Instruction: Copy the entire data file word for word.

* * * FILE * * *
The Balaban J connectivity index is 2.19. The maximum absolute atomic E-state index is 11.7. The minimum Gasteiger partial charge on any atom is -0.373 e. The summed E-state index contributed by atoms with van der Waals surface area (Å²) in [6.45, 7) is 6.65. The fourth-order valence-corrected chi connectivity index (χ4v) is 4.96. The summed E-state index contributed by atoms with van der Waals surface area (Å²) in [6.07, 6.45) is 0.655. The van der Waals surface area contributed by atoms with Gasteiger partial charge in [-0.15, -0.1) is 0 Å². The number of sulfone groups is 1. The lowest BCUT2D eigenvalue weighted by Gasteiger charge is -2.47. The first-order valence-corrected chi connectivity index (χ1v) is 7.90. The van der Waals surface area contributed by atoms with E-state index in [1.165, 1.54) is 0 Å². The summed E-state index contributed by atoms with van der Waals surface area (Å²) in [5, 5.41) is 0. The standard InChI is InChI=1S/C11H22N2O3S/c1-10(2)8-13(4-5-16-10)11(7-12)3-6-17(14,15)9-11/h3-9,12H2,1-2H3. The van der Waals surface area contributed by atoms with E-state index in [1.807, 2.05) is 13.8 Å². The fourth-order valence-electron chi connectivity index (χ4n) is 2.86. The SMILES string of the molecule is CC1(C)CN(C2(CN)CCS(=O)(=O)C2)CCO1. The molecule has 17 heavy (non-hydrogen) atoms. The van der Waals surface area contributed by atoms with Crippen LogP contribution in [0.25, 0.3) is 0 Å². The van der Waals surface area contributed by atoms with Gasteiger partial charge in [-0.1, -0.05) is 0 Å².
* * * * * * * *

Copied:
The Balaban J connectivity index is 2.19. The maximum absolute atomic E-state index is 11.7. The minimum Gasteiger partial charge on any atom is -0.373 e. The summed E-state index contributed by atoms with van der Waals surface area (Å²) in [6.45, 7) is 6.65. The fourth-order valence-corrected chi connectivity index (χ4v) is 4.96. The summed E-state index contributed by atoms with van der Waals surface area (Å²) in [6.07, 6.45) is 0.655. The van der Waals surface area contributed by atoms with Gasteiger partial charge in [-0.15, -0.1) is 0 Å². The number of sulfone groups is 1. The lowest BCUT2D eigenvalue weighted by Gasteiger charge is -2.47. The first-order valence-corrected chi connectivity index (χ1v) is 7.90. The van der Waals surface area contributed by atoms with E-state index in [1.165, 1.54) is 0 Å². The summed E-state index contributed by atoms with van der Waals surface area (Å²) in [5, 5.41) is 0. The standard InChI is InChI=1S/C11H22N2O3S/c1-10(2)8-13(4-5-16-10)11(7-12)3-6-17(14,15)9-11/h3-9,12H2,1-2H3. The van der Waals surface area contributed by atoms with E-state index in [1.807, 2.05) is 13.8 Å². The fourth-order valence-electron chi connectivity index (χ4n) is 2.86. The SMILES string of the molecule is CC1(C)CN(C2(CN)CCS(=O)(=O)C2)CCO1. The molecule has 17 heavy (non-hydrogen) atoms. The van der Waals surface area contributed by atoms with Crippen LogP contribution in [0.25, 0.3) is 0 Å². The van der Waals surface area contributed by atoms with Gasteiger partial charge in [-0.1, -0.05) is 0 Å².